Prevalence and severity of sublethal injuries in crown-of-thorns starfish relative to marine reserves in the Great Barrier Reef

Caballes, Ciemon F., Messmer, Vanessa, Raymundo, Maia L., and Pratchett, Morgan S. (2022) Prevalence and severity of sublethal injuries in crown-of-thorns starfish relative to marine reserves in the Great Barrier Reef. Aquatic Conservation: marine and freshwater ecosystems, 32 (6). pp. 993-1004.

[img] PDF (Published Version) - Published Version
Restricted to Repository staff only

View at Publisher Website:


Spatial and temporal stochasticity in the abundance and population dynamics of crown-of-thorns starfish (COTS; Acanthaster spp.) highlight the critical need for improved knowledge of demographic variability within and among populations.

This study compared the prevalence (proportion of individuals) and severity (extent of damage) of injuries in adult COTS between contrasting fisheries management zones in Australia's Great Barrier Reef, explicitly testing whether injuries are more prevalent or severe on reefs where fishing is not permitted.

Prevalence of sublethal injuries was significantly higher for COTS collected from reefs within Marine National Park Zones, where fishing is effectively prohibited, versus Conservation Park Zones or Habitat Protection Zones, where fishing is permitted, but regulated. This finding is consistent with the notion that predation rates on COTS are higher within reef habitats where fishing is prohibited, presumably due to the bigger size or higher abundance of predatory fishes.

Severity was predominantly low among the injured starfish and there was no significant difference between management zones. Nevertheless, there was a higher frequency of individuals with between one and three injured arms in no-take reefs compared to those from reefs that were open to fishing.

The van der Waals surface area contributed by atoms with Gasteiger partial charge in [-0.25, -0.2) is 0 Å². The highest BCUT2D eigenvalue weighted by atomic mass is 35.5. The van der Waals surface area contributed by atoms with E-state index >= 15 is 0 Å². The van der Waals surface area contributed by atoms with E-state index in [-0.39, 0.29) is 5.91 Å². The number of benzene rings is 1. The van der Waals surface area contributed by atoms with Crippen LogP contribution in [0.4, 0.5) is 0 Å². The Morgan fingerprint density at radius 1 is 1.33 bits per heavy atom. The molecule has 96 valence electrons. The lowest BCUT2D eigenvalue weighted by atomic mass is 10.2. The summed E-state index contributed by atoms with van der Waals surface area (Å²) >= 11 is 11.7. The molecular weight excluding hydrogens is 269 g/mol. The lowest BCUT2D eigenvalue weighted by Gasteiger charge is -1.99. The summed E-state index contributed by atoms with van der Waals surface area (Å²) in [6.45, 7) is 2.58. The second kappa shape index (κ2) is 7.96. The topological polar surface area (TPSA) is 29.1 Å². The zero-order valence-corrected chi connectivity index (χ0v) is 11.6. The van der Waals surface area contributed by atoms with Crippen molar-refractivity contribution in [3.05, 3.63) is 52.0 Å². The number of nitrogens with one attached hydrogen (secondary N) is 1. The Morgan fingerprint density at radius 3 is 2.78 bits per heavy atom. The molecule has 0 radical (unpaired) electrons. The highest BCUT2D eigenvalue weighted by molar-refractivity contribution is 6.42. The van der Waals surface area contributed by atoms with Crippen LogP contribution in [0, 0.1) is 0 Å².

Prevalence and severity of sublethal injuries was higher in medium-sized COTS (11–30 cm diameter) compared to larger COTS (>30 cm diameter).

This study adds to existing evidence that established networks of marine reserves can have benefits beyond conservation and fisheries management, including potential reductions in the likelihood of devastating population irruptions of COTS and mitigation of further coral loss.

Item ID: 74785
Item Type: Article (Research - C1)
ISSN: 1099-0755
Keywords: crown-of-thorns starfish, fisheries management, marine reserves, sublethal predation, trophic cascades
Copyright Information: ©2022John Wiley & Sons Ltd.
Funders: Australian Research Council (ARC)
Research Data:
Date Deposited: 06 Dec 2022 00:05
FoR Codes: 31 BIOLOGICAL SCIENCES > 3103 Ecology > 310305 Marine and estuarine ecology (incl. marine ichthyology) @ 100%
SEO Codes: 18 ENVIRONMENTAL MANAGEMENT > 1805 Marine systems and management > 180503 Control of pests, diseases and exotic species in marine environments @ 100%
Downloads: Total: 1
More Statistics

Actions (Repository Staff Only)

Item Control Page Item Control Page